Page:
Archive for the ‘Statistics’ Category

Swiss Statistics: Religion

Friday, May 29th, 2015

Between 2011-2013 state acknowledged churches have lost members (roman catholic -4,1 percent, reformed -7 percent), muslim communities are slightly growing (+1,4 percent). Jewish communities are +/- stable, the percentage of non-dominationals grew by 10 percent.

Gallup: Are you a religious person?

Tuesday, April 14th, 2015

7 charts that reveal the most – and the least – religious people across the world… and how it is the young who are the biggest believers:


The question “Irrespective of whether you attend a place of worship or not would you say you are: a. a religious Person, b. not a religious person, c. a convinced atheist, d. do not know/no response.” Was asked as part of the WIN/Gallup International End of Year Survey.

The End of Year Survey is an annual tradition initiated by and designed under the chairmanship of Dr. George Gallup in 1977. It is conducted every year since then. This year it was carried out by the WIN/Gallup International Association in 65 countries around the world.

Sample Size and Mode of Field Work:

A total of 63,898 persons were interviewed globally. In each country a representative sample of around 1000 men and women was interviewed either face to face (31 countries; n=33862), via telephone (12 countries; n=9784) or online (22 countries; n=20356). The field work was conducted during September 2014 – December 2014. The margin of error for the survey is between 2.14 and 4.45 +3-5% at 95% confidence level.

The global average has been computed according to the share of the covered adult population of the surveyed countries.

NF: Belief and the ego-driven society

Monday, October 27th, 2014
More and more people in Switzerland are deciding on their own what to believe and what to practise. Freedom of belief puts pressure on religious communities and forces them to compete with secular leisure activities. These are the results of a study funded by the Swiss National Science Foundation (SNSF) whose final report is now available as a book.

Sociologists of religion from Lausanne and St. Gallen have gauged the religiosity and spirituality of the inhabitants of Switzerland. Within the scope of the National Research Programme “Religions, the State and Society” (NRP 58), they have conducted the most comprehensive study of this topic to date. Based on a representative survey among 1229 persons, 73 in-depth interviews and the evaluation of various other data sources, Jörg Stolz, Judith Könemann, Mallory Schneuwly Purdie, Thomas Englberger and Michael Krüggeler have now presented their findings in a book (*) that has just been published.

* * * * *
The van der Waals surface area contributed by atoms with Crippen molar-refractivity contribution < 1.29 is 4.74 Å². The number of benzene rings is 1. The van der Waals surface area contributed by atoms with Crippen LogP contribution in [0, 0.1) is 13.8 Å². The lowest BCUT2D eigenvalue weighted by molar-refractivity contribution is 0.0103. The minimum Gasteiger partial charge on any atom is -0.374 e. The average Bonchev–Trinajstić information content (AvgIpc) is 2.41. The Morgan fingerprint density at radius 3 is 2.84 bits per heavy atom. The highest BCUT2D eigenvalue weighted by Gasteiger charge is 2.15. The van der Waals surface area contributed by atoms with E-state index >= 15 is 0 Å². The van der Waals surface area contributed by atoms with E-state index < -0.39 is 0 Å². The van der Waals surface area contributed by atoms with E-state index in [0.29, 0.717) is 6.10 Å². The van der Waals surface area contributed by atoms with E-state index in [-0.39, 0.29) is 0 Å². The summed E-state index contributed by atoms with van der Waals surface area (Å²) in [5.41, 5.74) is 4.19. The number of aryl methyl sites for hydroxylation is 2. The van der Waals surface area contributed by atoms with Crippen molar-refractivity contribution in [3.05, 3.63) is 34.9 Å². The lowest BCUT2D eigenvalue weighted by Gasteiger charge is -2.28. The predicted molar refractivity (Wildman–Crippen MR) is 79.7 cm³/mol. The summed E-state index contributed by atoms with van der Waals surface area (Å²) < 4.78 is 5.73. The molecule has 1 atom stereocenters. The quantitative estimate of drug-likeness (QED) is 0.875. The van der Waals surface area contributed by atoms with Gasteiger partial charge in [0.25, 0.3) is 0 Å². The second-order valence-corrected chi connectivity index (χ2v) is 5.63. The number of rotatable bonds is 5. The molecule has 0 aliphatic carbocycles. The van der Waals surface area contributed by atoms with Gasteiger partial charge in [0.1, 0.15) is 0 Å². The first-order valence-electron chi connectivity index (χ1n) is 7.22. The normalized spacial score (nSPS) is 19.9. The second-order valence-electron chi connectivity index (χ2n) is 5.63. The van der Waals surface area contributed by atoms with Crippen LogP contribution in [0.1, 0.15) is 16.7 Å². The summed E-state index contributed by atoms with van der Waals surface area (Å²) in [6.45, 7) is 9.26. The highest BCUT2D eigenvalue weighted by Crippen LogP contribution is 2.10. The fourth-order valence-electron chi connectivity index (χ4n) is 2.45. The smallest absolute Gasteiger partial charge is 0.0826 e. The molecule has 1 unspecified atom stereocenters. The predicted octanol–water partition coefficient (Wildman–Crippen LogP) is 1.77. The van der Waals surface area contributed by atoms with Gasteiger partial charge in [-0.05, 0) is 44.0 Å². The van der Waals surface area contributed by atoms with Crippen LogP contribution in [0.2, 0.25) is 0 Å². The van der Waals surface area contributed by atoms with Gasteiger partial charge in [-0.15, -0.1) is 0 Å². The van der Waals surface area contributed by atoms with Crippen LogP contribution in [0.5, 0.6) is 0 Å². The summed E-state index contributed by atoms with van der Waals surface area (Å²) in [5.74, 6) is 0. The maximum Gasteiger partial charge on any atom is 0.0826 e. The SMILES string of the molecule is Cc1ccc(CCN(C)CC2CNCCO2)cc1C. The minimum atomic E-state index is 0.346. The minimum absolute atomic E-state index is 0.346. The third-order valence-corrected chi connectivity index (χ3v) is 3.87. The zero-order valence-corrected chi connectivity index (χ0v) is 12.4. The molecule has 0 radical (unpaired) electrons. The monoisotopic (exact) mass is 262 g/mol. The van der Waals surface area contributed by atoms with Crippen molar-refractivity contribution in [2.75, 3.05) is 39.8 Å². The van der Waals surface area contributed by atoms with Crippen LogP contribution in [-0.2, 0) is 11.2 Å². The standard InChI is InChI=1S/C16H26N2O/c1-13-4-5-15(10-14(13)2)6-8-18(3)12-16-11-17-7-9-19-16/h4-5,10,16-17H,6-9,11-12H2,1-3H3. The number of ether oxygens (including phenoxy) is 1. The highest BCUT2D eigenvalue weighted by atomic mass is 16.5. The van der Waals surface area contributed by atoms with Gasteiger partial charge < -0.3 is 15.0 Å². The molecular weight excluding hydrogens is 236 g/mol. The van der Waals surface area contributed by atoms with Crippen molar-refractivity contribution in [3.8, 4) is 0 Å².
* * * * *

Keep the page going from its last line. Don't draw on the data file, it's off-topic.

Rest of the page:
Different concepts of God

In their book, the researchers subdivide the Christian religious and spiritual landscape into four basic types with very different conceptions of belief: more than half of the population (57%) keep religion at a distance, and the sociologists expect that this group will continue to grow. Only around one-fifth of the population (18%) are still regular consumers of institutional religion. Within this group, the Catholic and Protestant core congregations are dwindling, while the charismatic free churches are gaining ground. Adherents of alternative forms of religiosity have remained stable (13%), but the researchers expect that the secular group (12%) will grow much larger in the long term.

There are marked differences between the four types, for instance with regard to their understanding of concepts such as “God”. “Whereas members of free churches see God as a supernatural friend, Lord and worker of miracles, for institutional Catholics and Protestants he appears to be a mixture of father/mother figure and transcendent psychoanalyst. People with alternative beliefs mostly conceive of God as light, power, energy, while those who remain distant have no clear idea of God at all,” the researchers write in their book. The institutional believers all but unanimously (99%) share the view that God takes an interest in each individual person. However, this is something that only 2% of the secular group believe: for many of them God is nothing but an illusion.